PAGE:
By Dan Burns
I attended the Trump rally at the American Airlines Center in Dallas, hoping I could ask him a question. “What about vaccine injuries, autism, and the CDC?”
“Fire them!” Trump would say. And vaccine injury would enter the national discussion. I printed up an AoA neck hanger and headed for the press entrance.
Trump was late but the crowd was mellow and the music was feel-good eighties. All was well, until the program started. A mangled pledge of allegiance, then the grand entrance. Trump, trump, trump. Who complained that unlike other candidates he had to write a different speech everywhere he went, because TV covers him live. Not fair treatment for someone so rich and exceptional as the phenomenal Trump. When does the speech start, I wondered. Twenty minutes in, he was still talking about his money, his celebrity friends, his great leadership, his mistreatment by the “liberal media,” his fantastic negotiating skills.
I gave up listening for content, listened instead to the mortar of his speech, the mannerisms, vocabulary, subliminal patterns. I learned that in Trump’s world there are two kinds of people: good, strong people, winners like himself. And weak people, incompetent losers, who don’t like him even though he has great money and great hair, which by the way is really his own, as approved by the people behind him who clap when he says so.
Then the rhetoric turned darker. We must turn this country around. Make America a great Judeo-Christian nation again. Build a wall. Expel illegal immigrants who lead the gangs and commit senseless killings. We should keep the Latino Ph.D. students who are destined to be winners like Trump, trump trump. But out with babies conceived in Mexico and born on vacation in Texas. And not just Texas. “We have illegals in New York too. They’re everywhere.” The crowd whoops. “We can change that,” he said. “The government doesn’t dictate to us – we dictate to the government! We the people. We, WE ARE the people!” Wild cheering and applause. I imagined I had wandered into an early Nuremberg rally, with immigrants switched out for Jews.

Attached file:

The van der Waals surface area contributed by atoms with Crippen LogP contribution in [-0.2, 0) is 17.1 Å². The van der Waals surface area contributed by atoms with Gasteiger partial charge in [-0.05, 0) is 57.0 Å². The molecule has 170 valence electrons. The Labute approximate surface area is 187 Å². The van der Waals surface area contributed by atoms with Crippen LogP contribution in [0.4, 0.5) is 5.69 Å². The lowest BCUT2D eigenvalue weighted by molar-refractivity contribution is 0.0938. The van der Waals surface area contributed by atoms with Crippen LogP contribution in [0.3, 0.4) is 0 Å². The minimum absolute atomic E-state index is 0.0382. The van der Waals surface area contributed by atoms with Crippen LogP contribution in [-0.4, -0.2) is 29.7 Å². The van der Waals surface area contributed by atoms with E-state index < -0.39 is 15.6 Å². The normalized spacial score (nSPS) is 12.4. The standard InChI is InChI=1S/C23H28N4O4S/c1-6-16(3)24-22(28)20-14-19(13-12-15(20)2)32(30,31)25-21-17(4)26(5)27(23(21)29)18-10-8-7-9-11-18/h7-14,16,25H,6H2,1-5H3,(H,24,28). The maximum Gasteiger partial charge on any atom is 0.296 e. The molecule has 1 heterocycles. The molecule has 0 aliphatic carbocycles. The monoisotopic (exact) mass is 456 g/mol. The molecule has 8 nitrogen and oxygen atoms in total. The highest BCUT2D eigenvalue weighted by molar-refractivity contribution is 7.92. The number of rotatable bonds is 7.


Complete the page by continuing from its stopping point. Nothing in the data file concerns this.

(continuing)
I know what kind of dictator Trump would like to be. There would be no questions, only hit and run. And one answer: Trump. Who would win Iran and China and make them love him. Then all would be well. An hour into the rally I could no longer believe that this preening narcissist cared about vaccine-injured children or anyone else, unless he could use them to find the flash point in an audience and strike a match. I walked out, embarrassed, feeling dirty and frightened, sorry I had ever defended the man, and made my way up the Katy Trail toward Reverchon Park.
Peaceful out here in the cleansing twilight. I pass a young Hispanic couple and their toddler. Welcome lovely couple; welcome beautiful child. From two blocks behind, I hear the American Airlines Center explode with celebration and rage. The grand finale. Was this to be the future? Instead of attending the rally, I wish I had joined little band of Hispanic protesters across the street. It would have been a gentler evening.
Dan E. Burns, Ph.D., is the father of a 27-year-old son on the autism spectrum and the author of Saving Ben: A Father’s Story of Autism. Dr. Burns is a Contributing Editor to Age of Autism and serves on the Executive Leadership Team of Health Choice, advocating for vaccine-injured children and their parents. Through his dba, Appleseed Ventures, Dan empowers parents to organize communities where their adult children on the autism spectrum can live, work, play, and heal.